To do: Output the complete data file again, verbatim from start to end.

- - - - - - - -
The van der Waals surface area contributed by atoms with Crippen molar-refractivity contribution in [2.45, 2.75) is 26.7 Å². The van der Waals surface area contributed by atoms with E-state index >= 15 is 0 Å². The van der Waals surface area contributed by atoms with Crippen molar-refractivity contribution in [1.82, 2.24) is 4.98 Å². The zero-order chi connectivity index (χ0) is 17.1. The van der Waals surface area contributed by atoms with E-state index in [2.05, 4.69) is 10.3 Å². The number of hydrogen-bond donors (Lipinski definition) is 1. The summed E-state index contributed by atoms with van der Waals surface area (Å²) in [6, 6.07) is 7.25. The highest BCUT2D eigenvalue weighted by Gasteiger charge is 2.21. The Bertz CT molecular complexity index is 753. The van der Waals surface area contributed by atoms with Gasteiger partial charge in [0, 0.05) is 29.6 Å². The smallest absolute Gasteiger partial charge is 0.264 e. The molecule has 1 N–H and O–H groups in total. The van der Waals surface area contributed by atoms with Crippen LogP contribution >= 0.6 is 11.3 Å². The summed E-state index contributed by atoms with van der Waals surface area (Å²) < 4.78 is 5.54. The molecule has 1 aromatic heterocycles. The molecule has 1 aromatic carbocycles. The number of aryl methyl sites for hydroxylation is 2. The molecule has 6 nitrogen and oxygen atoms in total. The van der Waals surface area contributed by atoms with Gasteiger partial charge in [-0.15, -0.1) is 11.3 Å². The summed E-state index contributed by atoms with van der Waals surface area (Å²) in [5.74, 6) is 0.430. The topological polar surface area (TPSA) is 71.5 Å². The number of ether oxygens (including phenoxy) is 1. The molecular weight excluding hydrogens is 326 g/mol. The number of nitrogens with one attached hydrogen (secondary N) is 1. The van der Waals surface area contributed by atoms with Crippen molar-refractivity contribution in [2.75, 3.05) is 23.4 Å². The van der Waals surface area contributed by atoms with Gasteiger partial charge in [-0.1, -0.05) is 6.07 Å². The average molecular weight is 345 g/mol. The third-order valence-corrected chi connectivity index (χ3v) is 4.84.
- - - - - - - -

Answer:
The van der Waals surface area contributed by atoms with Crippen molar-refractivity contribution in [2.45, 2.75) is 26.7 Å². The van der Waals surface area contributed by atoms with E-state index >= 15 is 0 Å². The van der Waals surface area contributed by atoms with Crippen molar-refractivity contribution in [1.82, 2.24) is 4.98 Å². The zero-order chi connectivity index (χ0) is 17.1. The van der Waals surface area contributed by atoms with E-state index in [2.05, 4.69) is 10.3 Å². The number of hydrogen-bond donors (Lipinski definition) is 1. The summed E-state index contributed by atoms with van der Waals surface area (Å²) in [6, 6.07) is 7.25. The highest BCUT2D eigenvalue weighted by Gasteiger charge is 2.21. The Bertz CT molecular complexity index is 753. The van der Waals surface area contributed by atoms with Gasteiger partial charge in [0, 0.05) is 29.6 Å². The smallest absolute Gasteiger partial charge is 0.264 e. The molecule has 1 N–H and O–H groups in total. The van der Waals surface area contributed by atoms with Crippen LogP contribution >= 0.6 is 11.3 Å². The summed E-state index contributed by atoms with van der Waals surface area (Å²) < 4.78 is 5.54. The molecule has 1 aromatic heterocycles. The molecule has 1 aromatic carbocycles. The number of aryl methyl sites for hydroxylation is 2. The molecule has 6 nitrogen and oxygen atoms in total. The van der Waals surface area contributed by atoms with Gasteiger partial charge in [-0.15, -0.1) is 11.3 Å². The summed E-state index contributed by atoms with van der Waals surface area (Å²) in [5.74, 6) is 0.430. The topological polar surface area (TPSA) is 71.5 Å². The number of ether oxygens (including phenoxy) is 1. The molecular weight excluding hydrogens is 326 g/mol. The number of nitrogens with one attached hydrogen (secondary N) is 1. The van der Waals surface area contributed by atoms with Crippen molar-refractivity contribution in [2.75, 3.05) is 23.4 Å². The van der Waals surface area contributed by atoms with Gasteiger partial charge in [-0.1, -0.05) is 6.07 Å². The average molecular weight is 345 g/mol. The third-order valence-corrected chi connectivity index (χ3v) is 4.84.